Luis Alfonso Ramírez (2012:177) has already highlighted the key role played by Lebanese women in the perpetuation of the family and therefore of Lebanese identity. In the case of Motul, we find genuine matriarchies where the role of women was crucial, even for the consolidation of the economic prosperity of some of the leading families. This was the case of the family of Herbé, who in an interview, stated quite firmly: "We are the descendants of a matriarchy" (Herbé, third-generation descendant, Mérida, October 2013) and talked about three women. The first is his grandmother, Rafaela Siqueff, whom he describes as the "heroine" of his life. After a brief stay in Mérida, Rafaela and her family settled in the city of Motul. She went into business while her husband, Pedro Abraham lived the good life. Aunt Xama was also a very important reference for Herbé, who recalls that she eventually seized control of the family, working with the grandmother in a market stall. Finally, there was the figure of his mother Sahara, whose marriage to a Cuban was short-lived. Sahara also managed to survive with her three children with the support of her mother, and by charging interest on loans. Herbé admits, "I am what I am because of these three Lebanese women", to whom he says he is deeply grateful (Herbé, third-generation descendant, Mérida, October 2013).

Another woman who managed to amass a substantial capital, "By charging interest on loans", was Sada Siqueff Mattar, the grandmother of Elías Montañés, who recalls "She was the one who ran the... because my grandfather was quieter ... Whenever there was a house, she would buy it and re-sell it (Elías, third-generation descendant, Mérida, October 2013). In fact, even today, the family still retains part of the inheritance left to them by Sada the grandmother. Another woman of Lebanese origin who took over the reins of the family was Amira Simón. At one point, her mother had had to raise her family when she was widowed. Amira inherited the commercial spirit, as a result of which she had a shop in Baca for 20 years: "I started to grow, and the people in Motul envied me. People from Motul used to come and buy in my house. I already had shop windows and I got started immediately, selling fabric, shoes, wedding gowns, everything" (Amira, second-generation descendant, Mérida, October 2013).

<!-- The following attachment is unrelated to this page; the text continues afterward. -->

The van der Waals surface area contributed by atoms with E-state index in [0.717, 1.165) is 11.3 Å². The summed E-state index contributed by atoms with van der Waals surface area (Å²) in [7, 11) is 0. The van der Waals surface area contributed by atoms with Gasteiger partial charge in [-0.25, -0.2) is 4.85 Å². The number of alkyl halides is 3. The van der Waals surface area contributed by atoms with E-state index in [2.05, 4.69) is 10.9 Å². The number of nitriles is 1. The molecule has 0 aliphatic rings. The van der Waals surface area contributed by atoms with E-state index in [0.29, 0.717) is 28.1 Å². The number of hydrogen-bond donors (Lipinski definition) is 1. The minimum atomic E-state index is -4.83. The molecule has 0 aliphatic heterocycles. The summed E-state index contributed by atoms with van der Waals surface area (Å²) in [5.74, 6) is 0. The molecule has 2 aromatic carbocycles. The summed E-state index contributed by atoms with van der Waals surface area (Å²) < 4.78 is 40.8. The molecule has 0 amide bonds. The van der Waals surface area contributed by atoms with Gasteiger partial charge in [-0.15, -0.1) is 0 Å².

During the first half of the 20th century, the Lebanese in Motul behaved like an elite, producing a strong commercial dynamic in the region, which successfully consolidated new fortunes that were not from the Yucatán, or directly related to the production of sisal, as was customary at that time. As Elías Montañez remarks: "They were not poor... you could say they were upper middle class. Apart from my grandmother and siblings, they all had a good income and their offspring did too because, as I told you, they worked" (Elias, third-generation descendant, Mérida, October 2013). This view was shared by the residents of Motul, such as Faulo Sánchez, who in an interview describes them as, "Authentically middle-class, although within the village, because they were rich, so to speak" (Faulo, a native of Yucatán born in Motul, Mérida, September 2012).

But this situation did not last long, because although in his study Ramírez (1993:28) claims that the intense accumulation of capital of Lebanese immigrants in Yucatán has been fairly visible in the form of "supermarkets, shopping malls and large department stores in both Mérida and the other major urban centers in the peninsula," this was not the case in Motul, where the henequen crisis drove the Lebanese to the city of Mérida and other destinations from the mid-20th century onwards, which sometimes led to the closure of their businesses. This was the case of the Pedro sisters' uncle, Antonio Simón. They mentioned in their interview that in order to move to the city of Mérida, he sold the building where he had a large store selling perfume, footwear, lingerie and other items (Pedro sisters, second-generation descendants, Motul, October 2013). In fact, nowadays the visibility and participation of the Lebanese in the economic life of Motul is fairly marginal, as the municipal market only contains the Pedro sisters' store, the tortilla shop owned by the son of Elías Montañez Jure and a number of properties still belonging to some of the descendants.

In this respect, there were many who, at some point in their lives, settled in Motul and subsequently they or their descendants moved to other destinations, severing their economic ties with that city. One of the most notable examples, due to the number of documents found in the General Archives of the State of Yucatán (AGEY, Fondo Registro de la Propiedad Privada) on his financial transactions, especially in real estate, is the case of Elías Simón. Elías owned a piece of property in the port of Telchac and six properties in the town of Motul, all located on 26th Street, one of the main streets overlooking the central square. However, by 1928, Elías declared that he was a resident in the city of Mérida, although for some years he maintained his properties and business transactions in Motul. Surprisingly, none of the Lebanese descendants interviewed declared that they knew this person. It seems that Elías was one of the few who not only severed his economic ties in Motul but also his social ties with the community in that city. The most recent date found in the archival documents was 1934, when he finished paying off a debt he had incurred to a fellow countrywoman Sada Siqueff, whose grandson Elías (third-generation descendant, Mérida, October 2013) said he knew nothing about him and that his stay in the city of Mérida appears not to have lasted long, because Elías Simon moved to Mexico City, where some of his descendants still live.